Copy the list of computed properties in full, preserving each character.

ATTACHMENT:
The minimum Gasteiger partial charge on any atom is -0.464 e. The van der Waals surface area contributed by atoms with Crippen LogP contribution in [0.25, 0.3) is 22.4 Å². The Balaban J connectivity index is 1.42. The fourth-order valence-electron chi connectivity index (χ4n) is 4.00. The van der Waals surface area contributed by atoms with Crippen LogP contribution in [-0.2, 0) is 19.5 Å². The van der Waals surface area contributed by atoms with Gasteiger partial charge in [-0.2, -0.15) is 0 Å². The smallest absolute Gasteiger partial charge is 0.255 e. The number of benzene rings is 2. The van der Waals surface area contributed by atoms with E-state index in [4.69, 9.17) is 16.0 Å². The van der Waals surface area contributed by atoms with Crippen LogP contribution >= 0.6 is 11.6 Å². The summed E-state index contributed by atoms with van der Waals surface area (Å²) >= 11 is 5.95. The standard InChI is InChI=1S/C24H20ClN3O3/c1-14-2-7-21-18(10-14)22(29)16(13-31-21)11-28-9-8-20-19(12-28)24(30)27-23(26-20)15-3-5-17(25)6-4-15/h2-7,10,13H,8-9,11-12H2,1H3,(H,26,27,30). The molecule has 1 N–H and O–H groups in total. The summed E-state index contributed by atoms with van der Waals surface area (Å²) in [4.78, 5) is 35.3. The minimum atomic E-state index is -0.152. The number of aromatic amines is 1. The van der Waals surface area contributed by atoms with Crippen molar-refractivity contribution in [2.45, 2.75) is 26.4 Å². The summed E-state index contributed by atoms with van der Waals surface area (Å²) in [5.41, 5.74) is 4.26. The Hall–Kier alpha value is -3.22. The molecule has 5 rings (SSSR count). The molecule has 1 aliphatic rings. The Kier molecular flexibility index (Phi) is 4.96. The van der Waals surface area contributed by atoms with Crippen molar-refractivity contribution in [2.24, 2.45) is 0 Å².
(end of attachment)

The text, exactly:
The minimum Gasteiger partial charge on any atom is -0.464 e. The van der Waals surface area contributed by atoms with Crippen LogP contribution in [0.25, 0.3) is 22.4 Å². The Balaban J connectivity index is 1.42. The fourth-order valence-electron chi connectivity index (χ4n) is 4.00. The van der Waals surface area contributed by atoms with Crippen LogP contribution in [-0.2, 0) is 19.5 Å². The van der Waals surface area contributed by atoms with Gasteiger partial charge in [-0.2, -0.15) is 0 Å². The smallest absolute Gasteiger partial charge is 0.255 e. The number of benzene rings is 2. The van der Waals surface area contributed by atoms with E-state index in [4.69, 9.17) is 16.0 Å². The van der Waals surface area contributed by atoms with Crippen LogP contribution >= 0.6 is 11.6 Å². The summed E-state index contributed by atoms with van der Waals surface area (Å²) >= 11 is 5.95. The standard InChI is InChI=1S/C24H20ClN3O3/c1-14-2-7-21-18(10-14)22(29)16(13-31-21)11-28-9-8-20-19(12-28)24(30)27-23(26-20)15-3-5-17(25)6-4-15/h2-7,10,13H,8-9,11-12H2,1H3,(H,26,27,30). The molecule has 1 N–H and O–H groups in total. The summed E-state index contributed by atoms with van der Waals surface area (Å²) in [4.78, 5) is 35.3. The minimum atomic E-state index is -0.152. The number of aromatic amines is 1. The van der Waals surface area contributed by atoms with Crippen molar-refractivity contribution in [2.45, 2.75) is 26.4 Å². The summed E-state index contributed by atoms with van der Waals surface area (Å²) in [5.41, 5.74) is 4.26. The Hall–Kier alpha value is -3.22. The molecule has 5 rings (SSSR count). The molecule has 1 aliphatic rings. The Kier molecular flexibility index (Phi) is 4.96. The van der Waals surface area contributed by atoms with Crippen molar-refractivity contribution in [2.24, 2.45) is 0 Å².